B.C.'s $5B COVID-19 relief plan includes one-time payments to people out of work
$1,000 one-time, tax-free payment to people whose ability to work has been affected by the outbreak
The B.C. government has announced a $5-billion economic action plan to help families and businesses struggling financially through the COVID-19 crisis, including one-time payments of $1,000 to people who are now out of work.
Premier John Horgan said the new plan has set aside $2.8 billion to immediately help people pay the bills and fund the services the public needs to get through the crisis, such as health care. The other $2.2 billion is allocated as relief for businesses and, eventually, their recovery after the pandemic.
Finance Minister Carole James told reporters that the $1,000 Emergency Benefit for Workers will be available to people who have been laid off, those who are sick or quarantined and those who've had to stay home to care for their children or sick family members.
Anyone receiving federal Employment Insurance — as well as anyone receiving the new Emergency Care and Emergency Support Benefits for people who don't qualify for EI — will be eligible to apply.
"It will be an application process that will be very straightforward," James said Monday. "You will simply be able to … show that you have applied and reach that criteria, and then we'll be able to send the cheque out."
She added that she hopes everything will be in place in time for cash to start flowing in May.
The other specifics announced Monday include:
- A six-month freeze on student loan payments.
- Postponed tax increases that were scheduled for April 1.
- Postponed tax deadlines for businesses.
- An increase in the B.C. Climate Action Tax Credit for July 2020.
Details of a much-anticipated plan to help renters who are out of work were not announced Monday, but the premier says more information is expected Wednesday.
Watch: B.C. Premier John Horgan outlines measures to help people and businesses:
James said the plan is the government's first step to address immediate needs and a response that will continue to "evolve as the situation evolves," in concert with federal initiatives.
"We know there's more to do. The pandemic will present extraordinary hurdles for all of us," James said Monday.
James said the plan focuses on three areas: providing immediate financial relief to families, protecting the safety of British Columbians and frontline health-care workers and laying the groundwork for the economy's recovery down the road.
Support for renters, workers
Of the $2.8 billion for people and services, a statement said $1.1 billion will boost the income of people affected by COVID-19 — whether they be dealing with illness, financial strain or precarious employment.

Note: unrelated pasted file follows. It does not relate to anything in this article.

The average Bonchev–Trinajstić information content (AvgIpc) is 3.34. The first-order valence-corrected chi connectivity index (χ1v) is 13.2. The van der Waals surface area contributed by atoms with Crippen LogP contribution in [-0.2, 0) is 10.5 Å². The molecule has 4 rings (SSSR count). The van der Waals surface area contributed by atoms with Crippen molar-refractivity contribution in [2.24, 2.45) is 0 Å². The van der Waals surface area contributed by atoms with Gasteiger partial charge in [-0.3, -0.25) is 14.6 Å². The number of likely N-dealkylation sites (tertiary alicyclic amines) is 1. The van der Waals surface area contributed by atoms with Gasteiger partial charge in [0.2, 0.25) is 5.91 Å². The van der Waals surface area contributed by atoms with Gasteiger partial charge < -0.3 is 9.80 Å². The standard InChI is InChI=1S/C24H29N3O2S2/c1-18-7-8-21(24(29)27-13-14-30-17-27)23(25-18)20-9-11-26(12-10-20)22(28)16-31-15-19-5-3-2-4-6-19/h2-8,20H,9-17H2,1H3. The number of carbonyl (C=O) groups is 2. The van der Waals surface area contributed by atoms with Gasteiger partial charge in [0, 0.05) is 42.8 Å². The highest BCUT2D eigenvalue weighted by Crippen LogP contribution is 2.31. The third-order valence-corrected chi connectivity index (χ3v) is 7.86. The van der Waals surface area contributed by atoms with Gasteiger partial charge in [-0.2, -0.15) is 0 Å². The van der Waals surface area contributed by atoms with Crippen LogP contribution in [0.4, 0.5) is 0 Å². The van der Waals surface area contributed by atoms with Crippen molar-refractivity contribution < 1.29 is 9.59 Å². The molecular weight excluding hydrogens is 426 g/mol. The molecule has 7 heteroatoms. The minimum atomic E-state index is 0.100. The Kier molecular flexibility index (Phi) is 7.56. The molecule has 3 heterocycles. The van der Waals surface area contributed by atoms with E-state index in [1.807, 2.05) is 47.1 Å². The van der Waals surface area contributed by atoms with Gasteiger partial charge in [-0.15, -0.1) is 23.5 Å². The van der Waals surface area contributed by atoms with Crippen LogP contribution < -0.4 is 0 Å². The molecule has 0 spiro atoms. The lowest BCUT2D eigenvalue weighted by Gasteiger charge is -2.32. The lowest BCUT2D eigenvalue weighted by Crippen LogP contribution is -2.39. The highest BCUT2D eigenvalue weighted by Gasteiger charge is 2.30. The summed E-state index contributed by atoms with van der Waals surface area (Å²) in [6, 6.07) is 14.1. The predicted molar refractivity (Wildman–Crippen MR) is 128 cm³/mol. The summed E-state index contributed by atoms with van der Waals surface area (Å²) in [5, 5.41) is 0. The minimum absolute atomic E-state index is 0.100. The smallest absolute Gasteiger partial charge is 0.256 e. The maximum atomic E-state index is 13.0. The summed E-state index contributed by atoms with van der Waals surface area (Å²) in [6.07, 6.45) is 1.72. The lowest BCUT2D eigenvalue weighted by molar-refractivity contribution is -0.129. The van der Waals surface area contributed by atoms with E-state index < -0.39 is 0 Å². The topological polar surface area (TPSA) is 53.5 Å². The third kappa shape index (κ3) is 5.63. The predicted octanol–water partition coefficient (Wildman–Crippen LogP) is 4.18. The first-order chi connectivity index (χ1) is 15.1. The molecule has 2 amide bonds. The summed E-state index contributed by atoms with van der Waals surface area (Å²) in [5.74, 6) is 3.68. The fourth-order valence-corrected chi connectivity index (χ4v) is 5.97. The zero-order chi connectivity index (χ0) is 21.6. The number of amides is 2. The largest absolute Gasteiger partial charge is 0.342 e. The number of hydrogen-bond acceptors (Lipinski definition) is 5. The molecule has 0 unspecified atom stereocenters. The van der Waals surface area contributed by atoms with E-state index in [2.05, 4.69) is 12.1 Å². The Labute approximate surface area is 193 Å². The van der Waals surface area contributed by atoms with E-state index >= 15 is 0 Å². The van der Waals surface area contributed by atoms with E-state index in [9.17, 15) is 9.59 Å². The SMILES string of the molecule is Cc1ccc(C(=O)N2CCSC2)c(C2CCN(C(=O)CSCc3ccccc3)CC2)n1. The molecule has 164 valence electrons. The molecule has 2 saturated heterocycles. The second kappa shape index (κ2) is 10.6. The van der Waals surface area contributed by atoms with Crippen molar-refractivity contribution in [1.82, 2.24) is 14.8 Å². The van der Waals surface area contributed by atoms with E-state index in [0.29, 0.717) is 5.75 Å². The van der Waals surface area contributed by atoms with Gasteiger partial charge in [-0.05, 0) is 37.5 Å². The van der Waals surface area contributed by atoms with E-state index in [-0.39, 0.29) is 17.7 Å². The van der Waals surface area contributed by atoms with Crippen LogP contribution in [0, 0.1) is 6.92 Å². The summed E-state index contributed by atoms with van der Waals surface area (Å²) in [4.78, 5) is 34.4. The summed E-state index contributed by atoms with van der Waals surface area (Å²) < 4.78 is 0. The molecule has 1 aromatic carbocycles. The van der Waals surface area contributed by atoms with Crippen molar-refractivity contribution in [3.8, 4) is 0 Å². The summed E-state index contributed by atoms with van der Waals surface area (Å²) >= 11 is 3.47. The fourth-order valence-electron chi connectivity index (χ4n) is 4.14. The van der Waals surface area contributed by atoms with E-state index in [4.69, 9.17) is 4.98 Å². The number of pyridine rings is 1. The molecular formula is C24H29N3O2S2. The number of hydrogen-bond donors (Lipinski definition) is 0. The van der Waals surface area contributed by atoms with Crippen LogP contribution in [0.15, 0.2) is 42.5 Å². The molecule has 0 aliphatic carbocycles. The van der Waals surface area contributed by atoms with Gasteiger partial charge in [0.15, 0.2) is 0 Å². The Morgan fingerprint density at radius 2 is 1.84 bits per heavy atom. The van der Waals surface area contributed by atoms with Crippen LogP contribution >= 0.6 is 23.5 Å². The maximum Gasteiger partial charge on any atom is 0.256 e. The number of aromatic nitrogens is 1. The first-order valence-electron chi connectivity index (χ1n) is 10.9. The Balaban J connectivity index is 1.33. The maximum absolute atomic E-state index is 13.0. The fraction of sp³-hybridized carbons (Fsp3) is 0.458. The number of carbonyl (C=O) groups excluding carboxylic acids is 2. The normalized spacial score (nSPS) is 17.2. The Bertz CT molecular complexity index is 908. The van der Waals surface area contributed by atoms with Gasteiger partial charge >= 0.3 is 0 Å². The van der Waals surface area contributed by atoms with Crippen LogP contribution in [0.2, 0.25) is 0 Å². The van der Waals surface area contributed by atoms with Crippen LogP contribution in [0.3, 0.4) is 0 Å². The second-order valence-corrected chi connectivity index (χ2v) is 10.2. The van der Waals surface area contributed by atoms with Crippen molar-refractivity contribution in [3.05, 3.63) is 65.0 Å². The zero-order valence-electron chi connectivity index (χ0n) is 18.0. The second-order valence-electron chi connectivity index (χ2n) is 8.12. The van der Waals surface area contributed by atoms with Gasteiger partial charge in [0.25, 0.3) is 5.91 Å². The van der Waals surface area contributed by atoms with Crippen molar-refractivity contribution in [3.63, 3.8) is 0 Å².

"We know there are people unable to work who need help paying their rent and bills," said James.
Apart from the $1,000 payment for those who are now out of work, the province is also promising an enhanced Climate Action Tax Credit, which the government says would benefit up to 86 per cent of British Columbians.
An eligible family of four would receive up to $564 and eligible individuals would receive up to $218 — compared to credits of $112.50 per family and $43.50 per adult.
James said the other $1.7 billion for people and services includes investments in housing and shelter supports, income and disability assistance programs and crucial health services — such as funding for the BC Centre for Disease Control hotline, quarantine costs, lab tests and work underway at the First Nations Health Authority.
James said $50 million will go to the United Way and its Better at Home program, which helps seniors live independently.
No rent moratorium
Missing from the action plan was a universal moratorium on rent payments during the crisis.
"A $1,000, conditional, one-time payment is not going to keep [renters] in their homes. They are at a risk of eviction and they are panicking," read a statement from the Vancouver Tenants' Union.
Asked about renters Monday, the premier said more details on a plan to help renters in B.C. are expected Wednesday.
"No one will lose their apartment because of COVID-19," Horgan said.
The province will continue to fund non-profits, delivery agencies and child-care providers. Licensed child-care providers will receive "enhanced funding" so they can keep their doors open.
A statement said B.C. is also freezing student loan payments for six months as of March 30. ICBC and BC Hydro are also offering deferred payments.
Support for businesses
The remainder of the plan is set aside to help businesses.
The province said it is extending tax filing and payment deadlines for a number of taxes until Sept. 30, including:
- Municipal and regional district tax.
- Tobacco tax.
- Motor fuel tax.
- Carbon tax.
Effective immediately, businesses with a payroll over $500,000 can defer their employer health tax payments until the end of September. (Businesses with smaller payrolls are already exempt from paying the tax.)
The government is also postponing a number of new taxes and increases on existing taxes, originally set for April 1.
Business and light- and major-industry property classes will see their school tax cut in half. This will provide $500 million in immediate relief for business that own their property and allow commercial landlords to immediately pass savings on to their tenants in triple-net leases.
For the long-term, James said the province has allocated $1.5 billion for economic recovery — especially the tourism, hospitality and culture sectors.
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